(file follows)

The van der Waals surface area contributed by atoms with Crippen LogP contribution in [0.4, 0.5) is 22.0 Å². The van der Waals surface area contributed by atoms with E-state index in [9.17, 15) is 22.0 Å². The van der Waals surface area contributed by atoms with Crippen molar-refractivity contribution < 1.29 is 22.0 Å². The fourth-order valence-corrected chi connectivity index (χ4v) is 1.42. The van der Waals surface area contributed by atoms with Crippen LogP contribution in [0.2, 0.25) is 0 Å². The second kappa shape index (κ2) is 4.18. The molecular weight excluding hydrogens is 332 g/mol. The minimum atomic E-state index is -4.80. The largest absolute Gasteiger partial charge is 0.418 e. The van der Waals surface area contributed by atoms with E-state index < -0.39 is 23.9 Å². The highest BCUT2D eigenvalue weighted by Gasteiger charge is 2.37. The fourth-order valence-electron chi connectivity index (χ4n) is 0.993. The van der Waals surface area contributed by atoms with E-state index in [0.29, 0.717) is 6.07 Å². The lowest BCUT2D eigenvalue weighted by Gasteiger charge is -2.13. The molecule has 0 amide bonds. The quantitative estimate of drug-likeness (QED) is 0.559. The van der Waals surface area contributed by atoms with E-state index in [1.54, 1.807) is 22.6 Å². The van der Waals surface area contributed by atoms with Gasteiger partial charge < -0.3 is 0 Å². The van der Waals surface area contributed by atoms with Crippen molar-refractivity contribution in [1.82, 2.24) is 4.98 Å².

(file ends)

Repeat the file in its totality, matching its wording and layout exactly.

The van der Waals surface area contributed by atoms with Crippen LogP contribution in [0.4, 0.5) is 22.0 Å². The van der Waals surface area contributed by atoms with E-state index in [9.17, 15) is 22.0 Å². The van der Waals surface area contributed by atoms with Crippen molar-refractivity contribution < 1.29 is 22.0 Å². The fourth-order valence-corrected chi connectivity index (χ4v) is 1.42. The van der Waals surface area contributed by atoms with Crippen LogP contribution in [0.2, 0.25) is 0 Å². The second kappa shape index (κ2) is 4.18. The molecular weight excluding hydrogens is 332 g/mol. The minimum atomic E-state index is -4.80. The largest absolute Gasteiger partial charge is 0.418 e. The van der Waals surface area contributed by atoms with E-state index < -0.39 is 23.9 Å². The highest BCUT2D eigenvalue weighted by Gasteiger charge is 2.37. The fourth-order valence-electron chi connectivity index (χ4n) is 0.993. The van der Waals surface area contributed by atoms with E-state index in [0.29, 0.717) is 6.07 Å². The lowest BCUT2D eigenvalue weighted by Gasteiger charge is -2.13. The molecule has 0 amide bonds. The quantitative estimate of drug-likeness (QED) is 0.559. The van der Waals surface area contributed by atoms with E-state index in [1.54, 1.807) is 22.6 Å². The van der Waals surface area contributed by atoms with Gasteiger partial charge < -0.3 is 0 Å². The van der Waals surface area contributed by atoms with Crippen molar-refractivity contribution in [1.82, 2.24) is 4.98 Å².